It's time once again for the "12 Days of Fun," the "Great Minnesota Get Together," that thing you do before school starts back up.
Yes, the Minnesota State Fair starts today.
Apart from whatever the newly crafted dishes of deep fried cuisine Americana this year's culinary masters have managed adhere to a stick, there are some Minnesota classics and quirky new things at this year's fair. Here are some highlights:
Technically, it's skating on plastic. But it works a lot like ice, said Mike Miller, CEO of D1 Backyard Rinks.
"This is synthetic ice," Miller said. "It's a high density polyethylene, so high density plastic essentially. You put it on any flat surface and you can skate."
Miller said there's no refrigeration involved. He's installed several in basements and backyards. "It feels 90 percent what regular ice would feel like," he said. "So the stakes, the strides, the cuts, the stops -- they all feel the same, you're just going to get a little extra burn in your legs."
Miller charges $3 for 10 minutes of skating. And there's no need to bring ice skates to the fair. Miller said he'll have plenty of socks and skates on hand.
Under a new policy, visitors to the Minnesota State Fair will have to smoke in designated areas. There are 18 spots with ashtrays around the fairgrounds that are marked on State Fair maps and information kiosks.
The new policy was prompted by concerns from fair visitors, State Fair spokeswoman Brienna Schuette said. People found smoking in non-designated areas will be directed to the nearest smoking area. As in previous years, no smoking is allowed in fairground buildings.
A Minnesota chocolatier is hoping to help the honey bees.
Bees are responsible for pollinating much of the food we eat. But they're dying off at an alarming rate because of pesticides and other diseases.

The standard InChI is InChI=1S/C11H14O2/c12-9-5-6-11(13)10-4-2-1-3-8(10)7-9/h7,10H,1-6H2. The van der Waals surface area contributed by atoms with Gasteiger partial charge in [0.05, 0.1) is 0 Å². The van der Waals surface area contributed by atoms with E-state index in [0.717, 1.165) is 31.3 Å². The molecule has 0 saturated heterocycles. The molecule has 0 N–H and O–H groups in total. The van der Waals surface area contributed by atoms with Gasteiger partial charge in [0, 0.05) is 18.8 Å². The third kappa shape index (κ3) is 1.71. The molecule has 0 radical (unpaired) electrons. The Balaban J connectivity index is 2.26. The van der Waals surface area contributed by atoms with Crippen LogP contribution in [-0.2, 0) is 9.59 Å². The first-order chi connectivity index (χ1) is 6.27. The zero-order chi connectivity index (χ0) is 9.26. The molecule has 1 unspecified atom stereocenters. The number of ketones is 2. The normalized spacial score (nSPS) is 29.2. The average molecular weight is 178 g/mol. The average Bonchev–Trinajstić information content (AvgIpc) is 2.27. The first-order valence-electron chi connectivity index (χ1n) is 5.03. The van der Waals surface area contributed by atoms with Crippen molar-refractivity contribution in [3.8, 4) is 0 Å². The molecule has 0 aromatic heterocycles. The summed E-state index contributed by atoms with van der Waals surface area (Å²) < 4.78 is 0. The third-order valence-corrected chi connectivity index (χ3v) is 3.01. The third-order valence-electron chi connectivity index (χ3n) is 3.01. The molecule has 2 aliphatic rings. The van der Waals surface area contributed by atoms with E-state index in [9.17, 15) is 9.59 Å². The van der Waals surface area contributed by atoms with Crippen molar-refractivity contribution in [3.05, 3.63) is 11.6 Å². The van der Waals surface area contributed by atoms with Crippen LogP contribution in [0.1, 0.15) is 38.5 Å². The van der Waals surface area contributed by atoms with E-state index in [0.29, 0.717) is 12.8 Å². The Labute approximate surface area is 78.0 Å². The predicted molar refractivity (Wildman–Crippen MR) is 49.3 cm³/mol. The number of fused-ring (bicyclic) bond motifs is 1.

Susan Brown, owner of St. Paul's Mademoiselle Miel, mixed two batches of local honey that will be sold at the fair to benefit the University's of Minnesota's Bee Lab.
"If we don't have a healthy supply of bees the food supply that we're use to eating will diminish," Brown said. "A lot of people are wondering, 'what can I do about it?' " This year, Brown is selling 16,000 honey sticks for 50 cents a pop.
Flavors include Minnesota Gold -- a classic blossom honey -- and Smoked Scotch -- honey that's been smoked with a little Scotch whisky mixed in for good measure.
"It's a small contribution," Brown said. "But I kind of think of it as the way a beehive works. A lot of bees are gathered together. They each pitch in a little bit ... So each of us pitches in a little bit. We can help progress this important scientific work forward."
An international design competition is coming to the fair for the first time, after eight years at the Mall of America.
"What we're doing is building structures out of filled cans of food that will after the event be going to Second Harvest Heartland for the food shelf," said Janet Bucholdt, an administrative associate at Cuningham Group Architecture, one of the Canstruction participants.
Architects and engineers from around the world compete to make model structures.
"All of the structures are built so that the labels will replicate what the structure's supposed to be," Bucholdt said.
For example, one of the structures is a combine with stocks of corn made out of canned corn. Another is a red barn and grain silo.
Several past winners also will be on display in the Agriculture and Horticulture building.
The iconic St. Paul Italian steak house is making its Fair debut, serving a combination of fair specials as well as some favorites from the restaurant.
Jane Mancini said they were offered the opportunity to submit a proposal for the new restaurant.
"Lo and behold we got it," Mancini said. "We were just shocked, but very thrilled and excited to be out here."
Mancini said among other offerings they'll serve their signature spumoni ice cream, steak sandwich and garlic bread.
"Our tag line is 'a family affair,' " Mancini said. "As at the restaurant, same as the fair, there will always be a Mancini on site." The Minnesota State Fair runs until Sept. 2.
MPR News reporter Brandt Williams contributed to this story.